Two states admit their law requiring out-of-state online retailers to collect sales tax violates federal law. Can they do that?

I was glad to see the Wall Street Journal’s editorial board raise an important issue in the WSJ on online sales tax: Two states are openly violating federal law by requiring out-of-state online retaileres to collect and remit sales tax.

Those states are South Dakota and Alabama requires e-retailers to collect sales tax, both of which this year began requiring all online retailers with sales above a threshold amount to collect sales tax and send it to the state. Both have admitted that their laws contradict the U.S. Supreme Court decision on sales tax collection by retailers with no physical presence in a state. That 1992 decision, Quill v. North Dakota, ruled that only retailers with some kind of physical facility in a state—such as a store, warehouse or office—have to collect sales tax on purchases by resident of that state and send it to state revenue officials.

Retailers that operate stores claim the Quill decision today gives online retailers—which didn’t exist in 1992, though catalog retailers were flourishing—an unfair advantage in that their total prices, without sales tax, can be lower. But there are reasons for not imposing tax-collection burdens on out-of-state retailers. For one, they don’t rely on state and local services, such as road repair, police and fire protection, and school systems.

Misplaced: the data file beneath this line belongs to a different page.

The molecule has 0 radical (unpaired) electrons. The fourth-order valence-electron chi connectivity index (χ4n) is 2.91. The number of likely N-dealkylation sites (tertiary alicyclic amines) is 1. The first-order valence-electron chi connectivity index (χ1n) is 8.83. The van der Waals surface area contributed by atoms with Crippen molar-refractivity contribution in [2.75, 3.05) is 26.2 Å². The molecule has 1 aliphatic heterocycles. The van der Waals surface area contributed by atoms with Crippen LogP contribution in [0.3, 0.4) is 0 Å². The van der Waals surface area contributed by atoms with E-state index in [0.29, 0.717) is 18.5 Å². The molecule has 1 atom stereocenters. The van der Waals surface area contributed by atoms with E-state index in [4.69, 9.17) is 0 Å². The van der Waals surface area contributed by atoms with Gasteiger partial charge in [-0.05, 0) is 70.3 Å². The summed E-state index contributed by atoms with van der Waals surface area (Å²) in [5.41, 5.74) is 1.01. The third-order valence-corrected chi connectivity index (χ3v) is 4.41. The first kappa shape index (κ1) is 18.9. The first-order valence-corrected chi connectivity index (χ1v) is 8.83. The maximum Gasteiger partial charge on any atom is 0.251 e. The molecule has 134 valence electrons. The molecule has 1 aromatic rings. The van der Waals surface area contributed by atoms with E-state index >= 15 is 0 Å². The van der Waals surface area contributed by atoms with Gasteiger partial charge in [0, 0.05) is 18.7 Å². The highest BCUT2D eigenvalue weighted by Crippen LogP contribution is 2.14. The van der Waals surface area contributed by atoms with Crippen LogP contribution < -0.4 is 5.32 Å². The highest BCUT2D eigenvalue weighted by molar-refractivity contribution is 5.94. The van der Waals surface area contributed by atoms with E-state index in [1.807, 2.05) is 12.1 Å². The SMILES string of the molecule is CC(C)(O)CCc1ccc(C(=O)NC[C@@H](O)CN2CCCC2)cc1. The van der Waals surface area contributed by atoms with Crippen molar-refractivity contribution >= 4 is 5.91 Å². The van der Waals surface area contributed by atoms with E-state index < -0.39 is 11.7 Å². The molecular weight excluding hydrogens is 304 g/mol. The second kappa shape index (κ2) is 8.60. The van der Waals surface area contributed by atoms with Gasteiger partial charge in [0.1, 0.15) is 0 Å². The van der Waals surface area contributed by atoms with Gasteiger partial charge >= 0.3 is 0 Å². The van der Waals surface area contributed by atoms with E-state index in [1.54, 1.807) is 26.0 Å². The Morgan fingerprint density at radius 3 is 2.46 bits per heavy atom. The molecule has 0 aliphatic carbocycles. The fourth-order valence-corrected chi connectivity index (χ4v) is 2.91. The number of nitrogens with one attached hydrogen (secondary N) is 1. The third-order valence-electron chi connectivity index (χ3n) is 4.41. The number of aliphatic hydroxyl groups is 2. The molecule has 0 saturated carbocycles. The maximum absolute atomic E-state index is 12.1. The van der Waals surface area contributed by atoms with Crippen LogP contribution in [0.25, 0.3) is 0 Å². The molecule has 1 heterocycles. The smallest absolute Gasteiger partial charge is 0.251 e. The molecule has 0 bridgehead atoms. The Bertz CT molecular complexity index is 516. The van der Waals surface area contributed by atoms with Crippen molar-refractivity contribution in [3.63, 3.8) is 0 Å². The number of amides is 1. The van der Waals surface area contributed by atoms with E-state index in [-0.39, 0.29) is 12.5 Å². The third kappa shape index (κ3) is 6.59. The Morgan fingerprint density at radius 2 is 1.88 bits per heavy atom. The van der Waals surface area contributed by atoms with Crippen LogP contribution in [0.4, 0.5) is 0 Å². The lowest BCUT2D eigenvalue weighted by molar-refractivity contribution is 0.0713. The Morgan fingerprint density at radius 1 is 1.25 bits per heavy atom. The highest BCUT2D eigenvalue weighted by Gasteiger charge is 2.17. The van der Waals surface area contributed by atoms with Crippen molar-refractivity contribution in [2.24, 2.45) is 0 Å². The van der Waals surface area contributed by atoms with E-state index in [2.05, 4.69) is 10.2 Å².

For another, as the Journal points out, the legal basis of the Quill decision relied on the court’s view that the authors of the U.S. Constitution aimed “to prevent state governments from placing suffocating tax and regulatory burdens on interstate commerce.” That includes imposing laws on companies not based in their states.

There are arguments on both sides, of course, and Supreme Court Justice Anthony Kennedy invited states to challenge Quill in an opinion he wrote last year. They can do that by lobbying Congress to give states the right to require sales tax collection by out-of-state retailers. Congress has considered such legislation over the last several years and has chosen not to act.


The Journal editorial concludes as follows: “If states want to reach outside their borders to harass businesses nationwide, they can coax Congress to give them that power. Until then is it too much to ask that government officials obey the existing law?”

That’s a good question.